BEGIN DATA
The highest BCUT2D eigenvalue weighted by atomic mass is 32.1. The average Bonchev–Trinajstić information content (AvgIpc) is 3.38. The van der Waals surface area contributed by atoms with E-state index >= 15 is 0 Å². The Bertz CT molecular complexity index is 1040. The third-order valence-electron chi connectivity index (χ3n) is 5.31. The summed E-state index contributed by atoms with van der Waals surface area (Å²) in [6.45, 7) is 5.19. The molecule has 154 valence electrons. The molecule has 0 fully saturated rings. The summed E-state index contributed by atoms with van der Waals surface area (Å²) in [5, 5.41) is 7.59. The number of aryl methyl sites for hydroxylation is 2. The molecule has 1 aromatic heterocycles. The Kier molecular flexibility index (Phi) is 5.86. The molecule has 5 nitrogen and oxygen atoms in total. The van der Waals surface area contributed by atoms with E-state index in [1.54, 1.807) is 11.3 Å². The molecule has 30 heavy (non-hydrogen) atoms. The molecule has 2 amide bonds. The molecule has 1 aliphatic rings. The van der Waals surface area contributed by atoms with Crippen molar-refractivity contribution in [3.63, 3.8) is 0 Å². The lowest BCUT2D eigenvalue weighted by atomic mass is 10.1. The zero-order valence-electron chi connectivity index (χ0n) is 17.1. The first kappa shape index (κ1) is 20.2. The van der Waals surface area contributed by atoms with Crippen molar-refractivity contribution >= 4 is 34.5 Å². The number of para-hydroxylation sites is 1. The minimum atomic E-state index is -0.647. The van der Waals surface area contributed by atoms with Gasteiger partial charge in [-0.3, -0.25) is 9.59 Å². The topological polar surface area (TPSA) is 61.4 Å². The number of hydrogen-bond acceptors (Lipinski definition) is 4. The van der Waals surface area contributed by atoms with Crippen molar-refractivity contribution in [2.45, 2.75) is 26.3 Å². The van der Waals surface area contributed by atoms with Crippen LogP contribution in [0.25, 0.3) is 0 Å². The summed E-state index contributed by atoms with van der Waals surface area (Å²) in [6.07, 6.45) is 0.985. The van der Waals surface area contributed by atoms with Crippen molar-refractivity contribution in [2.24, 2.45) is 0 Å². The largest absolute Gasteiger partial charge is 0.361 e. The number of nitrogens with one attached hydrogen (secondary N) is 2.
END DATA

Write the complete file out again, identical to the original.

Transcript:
The highest BCUT2D eigenvalue weighted by atomic mass is 32.1. The average Bonchev–Trinajstić information content (AvgIpc) is 3.38. The van der Waals surface area contributed by atoms with E-state index >= 15 is 0 Å². The Bertz CT molecular complexity index is 1040. The third-order valence-electron chi connectivity index (χ3n) is 5.31. The summed E-state index contributed by atoms with van der Waals surface area (Å²) in [6.45, 7) is 5.19. The molecule has 154 valence electrons. The molecule has 0 fully saturated rings. The summed E-state index contributed by atoms with van der Waals surface area (Å²) in [5, 5.41) is 7.59. The number of aryl methyl sites for hydroxylation is 2. The molecule has 1 aromatic heterocycles. The Kier molecular flexibility index (Phi) is 5.86. The molecule has 5 nitrogen and oxygen atoms in total. The van der Waals surface area contributed by atoms with E-state index in [1.54, 1.807) is 11.3 Å². The molecule has 30 heavy (non-hydrogen) atoms. The molecule has 2 amide bonds. The molecule has 1 aliphatic rings. The van der Waals surface area contributed by atoms with Crippen molar-refractivity contribution in [3.63, 3.8) is 0 Å². The lowest BCUT2D eigenvalue weighted by atomic mass is 10.1. The zero-order valence-electron chi connectivity index (χ0n) is 17.1. The first kappa shape index (κ1) is 20.2. The van der Waals surface area contributed by atoms with Crippen molar-refractivity contribution >= 4 is 34.5 Å². The number of para-hydroxylation sites is 1. The minimum atomic E-state index is -0.647. The van der Waals surface area contributed by atoms with Gasteiger partial charge in [-0.3, -0.25) is 9.59 Å². The topological polar surface area (TPSA) is 61.4 Å². The number of hydrogen-bond acceptors (Lipinski definition) is 4. The van der Waals surface area contributed by atoms with Crippen molar-refractivity contribution in [2.45, 2.75) is 26.3 Å². The van der Waals surface area contributed by atoms with Crippen LogP contribution in [0.25, 0.3) is 0 Å². The summed E-state index contributed by atoms with van der Waals surface area (Å²) in [6.07, 6.45) is 0.985. The van der Waals surface area contributed by atoms with Crippen molar-refractivity contribution in [2.24, 2.45) is 0 Å². The largest absolute Gasteiger partial charge is 0.361 e. The number of nitrogens with one attached hydrogen (secondary N) is 2.